subject subject (sŭbʹjĭkt) adjective1. Being in a position or in circumstances that place one under the power or authority of another or others: All citizens in this nation are subject to the law. 2. Prone; disposed: a child who is subject to colds. 3. Likely to incur or receive; exposed: a directive that could be subject to misinterpretation. 4. Contingent or dependent: Your vacation is subject to the changing weather patterns. nounAbbr. subj.1. One who is under the rule of another or others, especially one who owes allegiance to a government or ruler. 2. a. One concerning which something is said or done: She is a subject of gossip in the office. b. Something that is treated or indicated in a work of art. c. Music. A theme of a composition, especially a fugue.3. A course or area of study: Math is her best subject. 4. A basis for action; a cause. 5. a. One that experiences or is subjected to something: They made him the subject of ridicule. b. One that is the object of clinical study: The experiment involved 12 subjects. c. One who is under surveillance: The subject was observed leaving the scene of the murder. d. A corpse intended for study and dissection.6. Grammar. The noun, noun phrase, or pronoun in a sentence or clause that denotes the doer of the action or what is described by the predicate and that in some languages, such as English, can be identified by its characteristic position in simple sentences and in other languages, such as Latin, by inflectional endings. 7. Logic. The term of a proposition about which something is affirmed or denied. 8. Philosophy. a. The essential nature or substance of something as distinguished from its attributes. b. The mind or thinking part as distinguished from the object of thought.verb, transitivesubjected, subjecting, subjects (səb-jĕktʹ)1. To submit for consideration. 2. To submit to the authority of. 3. To expose to something: The patients on that ward were subjected to infection. 4. To cause to experience: The campers were subjected to extreme weather. 5. To subjugate; subdue. subjecʹtion (səb-jĕkʹshən) nounSynonyms: subject, matter, topic, theme. These nouns denote the principal idea or point of a speech, a piece of writing, or an artistic work. Subject is the most general: “Well, honor is the subject of my story” (Shakespeare). Matter refers to the material that is the object of thought or discourse: “This distinction seems to me to go to the root of the matter” (William James). A topic is a subject of discussion, argument, or conversation: “They would talk of nothing but high life . . . with other fashionable topics, such as pictures, taste, Shakespeare” (Oliver Goldsmith). Theme refers especially to a subject, an idea, a point of view, or a perception that is developed and expanded on in a work of art: “To produce a mighty book, you must choose a mighty theme” (Herman Melville). See also synonyms at citizen, dependent.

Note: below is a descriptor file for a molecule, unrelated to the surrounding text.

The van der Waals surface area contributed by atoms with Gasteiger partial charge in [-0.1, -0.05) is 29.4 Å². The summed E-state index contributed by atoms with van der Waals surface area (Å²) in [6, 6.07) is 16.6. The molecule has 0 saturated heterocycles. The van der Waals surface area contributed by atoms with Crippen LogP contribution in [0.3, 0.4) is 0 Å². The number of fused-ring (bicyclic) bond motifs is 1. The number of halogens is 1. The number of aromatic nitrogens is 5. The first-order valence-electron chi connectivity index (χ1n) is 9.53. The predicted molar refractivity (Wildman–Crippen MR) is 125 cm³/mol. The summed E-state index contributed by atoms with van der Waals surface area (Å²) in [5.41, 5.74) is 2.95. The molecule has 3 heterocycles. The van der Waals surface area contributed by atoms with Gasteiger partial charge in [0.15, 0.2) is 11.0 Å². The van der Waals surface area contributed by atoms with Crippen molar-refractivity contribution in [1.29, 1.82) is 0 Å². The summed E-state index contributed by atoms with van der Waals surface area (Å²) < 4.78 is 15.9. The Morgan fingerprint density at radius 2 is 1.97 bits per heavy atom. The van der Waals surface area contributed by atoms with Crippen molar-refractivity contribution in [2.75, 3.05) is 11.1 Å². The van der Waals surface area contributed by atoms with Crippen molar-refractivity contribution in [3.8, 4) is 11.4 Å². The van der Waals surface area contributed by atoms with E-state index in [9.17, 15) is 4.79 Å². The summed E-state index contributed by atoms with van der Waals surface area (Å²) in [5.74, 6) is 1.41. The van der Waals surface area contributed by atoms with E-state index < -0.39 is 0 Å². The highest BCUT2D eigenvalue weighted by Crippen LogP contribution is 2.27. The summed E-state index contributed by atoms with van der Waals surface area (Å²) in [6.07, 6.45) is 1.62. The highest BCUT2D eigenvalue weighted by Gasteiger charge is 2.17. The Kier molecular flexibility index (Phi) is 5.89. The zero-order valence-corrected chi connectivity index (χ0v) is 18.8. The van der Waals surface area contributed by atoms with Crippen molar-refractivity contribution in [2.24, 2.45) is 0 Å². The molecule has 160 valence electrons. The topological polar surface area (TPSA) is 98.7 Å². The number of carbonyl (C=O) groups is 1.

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subjectsubject(n) topic, theme, focus, subject matter, area under discussion, question, issue, matter, business, substance, text specialty, field, study, discipline, area follower, dependent, subordinate, liege, vassal, citizenantonym: sovereign

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